Ordination Rock – Tamworth, New Hampshire
September History, White Mountains – When it comes to White Mountains history, two significant events took place in September. One event took place took along Route 3 near Lincoln on a September night in 1961. And the second event, which happened in 1964, involves President Lyndon Johnson making conservation history. Included here are a few more interesting events.
Ordination Rock in Tamworth is where Rev. Parson Samuel Hidden was ordained on September 12, 1792, and became the first settled minister in Tamworth. He is buried in the cemetery located next to Ordination Rock.
Willey Boulders – Crawford Notch, New Hampshire
August History, White Mountains – When it comes to White Mountains history, some interesting events happened during August. Landslides in 1885 changed the landscape of Mount Tripyramid, fire destroyed Woodstock Lumber Company’s huge mill complex in 1913, and a grand resort (Profile House) burned down in 1923. But this is just the beginning. Included here are a few more interesting events.
On August 28, 1826, the "Willey Boulders" in Crawford Notch saved the Willey House from destruction when a massive landslide came down Mount Willey. These boulders located just above the house caused the landslide to split into two debris flows around the house. The house was said to be untouched, but all seven members of the family and two hired men perished in the slide while trying to escape to a safe area.
Middle Sister Mountain – Albany, New Hampshire
July History, White Mountains – July in the New Hampshire White Mountains is a great time of year. Hikers are exploring the trails, fishermen are fishing the rivers, and campers are enjoying the campgrounds. Throughout the history of the White Mountains, outdoor recreation has been a favorite pastime for many families during this month. And some interesting historical events took place during July.
Named for Matthew Thornton, a signer of the Declaration of Independence, the town of Thornton was granted to Matthew Thornton and others on July 6, 1763. The charter consisted of 23,000 acres divided into seventy-three shares. However, no settlements were made under the original grant, and a new charter was given in October 1768. But because of slow development, the town would not be officially incorporated until November 1781.
Frankenstein Trestle – Original Trestle Completed June 1875
June History, White Mountains – Many photographers love visiting the New Hampshire White Mountains during June. This time of year, the subject matter is endless, and photographers can shoot from sunrise to sunset. And with Covid restrictions being eased, the region will be filled with busy photographers this month. If there is one drawback, it’s the bugs. They can be awful this time of year!
Throughout the history of the White Mountains, there is not one significant historical event that dominates the month of June. However, many smaller events happened. A railroad trestle was completed, a turnpike opened for business, thousands of acres were granted, and a one of a kind railroad was incorporated. Included here are a few interesting June events.
East Branch of the Pemigewasset River – White Mountains, New Hampshire
May History, White Mountains – Throughout the years, a number of historical events in the White Mountains happened in May. One event that took place over one hundred years ago still benefits us today, and New Hampshire lost an icon during this month in 2003. Included here are a few interesting May events.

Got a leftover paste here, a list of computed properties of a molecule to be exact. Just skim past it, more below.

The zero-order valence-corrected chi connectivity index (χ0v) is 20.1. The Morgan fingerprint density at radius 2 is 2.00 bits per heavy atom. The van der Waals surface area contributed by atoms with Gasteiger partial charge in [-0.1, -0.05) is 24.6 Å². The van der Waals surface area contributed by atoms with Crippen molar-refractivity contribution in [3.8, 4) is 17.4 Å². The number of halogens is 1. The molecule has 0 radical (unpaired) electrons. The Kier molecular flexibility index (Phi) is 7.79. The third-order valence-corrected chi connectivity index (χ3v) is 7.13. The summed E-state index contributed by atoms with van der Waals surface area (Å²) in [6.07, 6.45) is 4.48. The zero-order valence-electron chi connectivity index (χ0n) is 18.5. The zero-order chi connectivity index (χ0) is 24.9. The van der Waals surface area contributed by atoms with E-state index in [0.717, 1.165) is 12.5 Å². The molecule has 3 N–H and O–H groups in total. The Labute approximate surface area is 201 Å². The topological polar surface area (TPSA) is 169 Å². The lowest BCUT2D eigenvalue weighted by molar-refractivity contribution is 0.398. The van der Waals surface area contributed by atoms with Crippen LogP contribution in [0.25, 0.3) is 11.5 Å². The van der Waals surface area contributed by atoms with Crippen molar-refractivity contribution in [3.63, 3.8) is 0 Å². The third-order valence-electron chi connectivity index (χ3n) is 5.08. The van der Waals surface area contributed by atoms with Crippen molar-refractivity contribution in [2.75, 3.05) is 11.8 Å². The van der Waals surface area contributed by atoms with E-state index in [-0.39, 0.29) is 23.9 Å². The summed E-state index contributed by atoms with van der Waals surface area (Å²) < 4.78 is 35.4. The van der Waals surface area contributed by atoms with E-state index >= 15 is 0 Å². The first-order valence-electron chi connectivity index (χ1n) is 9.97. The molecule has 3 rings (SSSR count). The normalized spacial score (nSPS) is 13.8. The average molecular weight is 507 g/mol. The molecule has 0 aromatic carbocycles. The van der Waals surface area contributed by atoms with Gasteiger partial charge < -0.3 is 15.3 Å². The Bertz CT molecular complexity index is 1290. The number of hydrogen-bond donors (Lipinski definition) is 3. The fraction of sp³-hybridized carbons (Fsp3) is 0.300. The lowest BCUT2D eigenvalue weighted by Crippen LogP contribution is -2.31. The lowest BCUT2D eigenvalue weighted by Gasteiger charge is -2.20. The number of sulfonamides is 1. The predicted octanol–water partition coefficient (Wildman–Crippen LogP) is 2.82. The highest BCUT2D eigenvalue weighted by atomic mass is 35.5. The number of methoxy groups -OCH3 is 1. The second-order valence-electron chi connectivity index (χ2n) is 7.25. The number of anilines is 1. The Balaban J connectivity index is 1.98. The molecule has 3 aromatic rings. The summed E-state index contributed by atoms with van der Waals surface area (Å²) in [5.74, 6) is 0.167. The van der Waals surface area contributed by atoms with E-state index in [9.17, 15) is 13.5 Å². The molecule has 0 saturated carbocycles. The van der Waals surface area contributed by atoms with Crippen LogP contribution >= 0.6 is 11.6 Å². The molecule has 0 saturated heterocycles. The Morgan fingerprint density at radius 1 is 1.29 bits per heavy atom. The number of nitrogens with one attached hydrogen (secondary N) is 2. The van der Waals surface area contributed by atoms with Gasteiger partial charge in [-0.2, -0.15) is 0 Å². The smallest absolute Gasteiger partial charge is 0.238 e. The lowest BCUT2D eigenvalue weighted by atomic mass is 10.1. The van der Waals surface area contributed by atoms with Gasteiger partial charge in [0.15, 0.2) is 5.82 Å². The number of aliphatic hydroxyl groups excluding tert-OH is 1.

The most significant event took place on May 16, 1918. On this day, President Woodrow Wilson signed Executive Order 1449 creating the White Mountain National Forest in Maine and New Hampshire. Consisting of nearly 800,000 acres, the White Mountain National Forest attracts millions of visitors every year.
Mount Eisenhower Moonrise (April, 2015) – White Mountains, New Hampshire
April History, White Mountains – When it comes to the history of the New Hampshire White Mountains, like March, so many historical events took place throughout the years during the month of April that listing all of them isn’t possible. So included here are just a few interesting historical events.
The first reference is for the hikers. In April 1863, Professor Albert Hopkins, a professor at Williams College in Williamstown, Massachusetts, founded the Alpine Club of Williamstown. Recognized by most as the first hiking club in America, the club remained active only until 1865, but they did hike in the White Mountains.
Mount Tecumseh – White Mountains, New Hampshire
March History, White Mountains – When it comes to the history of the New Hampshire White Mountains, throughout the years, March was an active month. In fact, so many historical events took place during this month listing all of them would require more time than I have. So included here are just a few interesting events that happened.
A few of the more significant March events are President William Howard Taft signing the Weeks Act on March 1, 1911. And the Appalachian Mountain Club’s second meeting on March 8, 1876; at this meeting, it was voted to allow women to join the club. Both of these events impacted the White Mountains greatly.
Air Line Trail – White Mountains, New Hampshire
February History, White Mountains – The history of the New Hampshire White Mountains can be looked at from many different perspectives. One of the more interesting ways to look at it is from a monthly viewpoint.
From a historical point of view, February is a deadly month in the White Mountains. Throughout the years, avalanches, climbing falls, hypothermia, and skiing accidents have taken a number of lives during this month. Most of these incidents have been well documented, so below are a few not so well known events that happened during the month of February.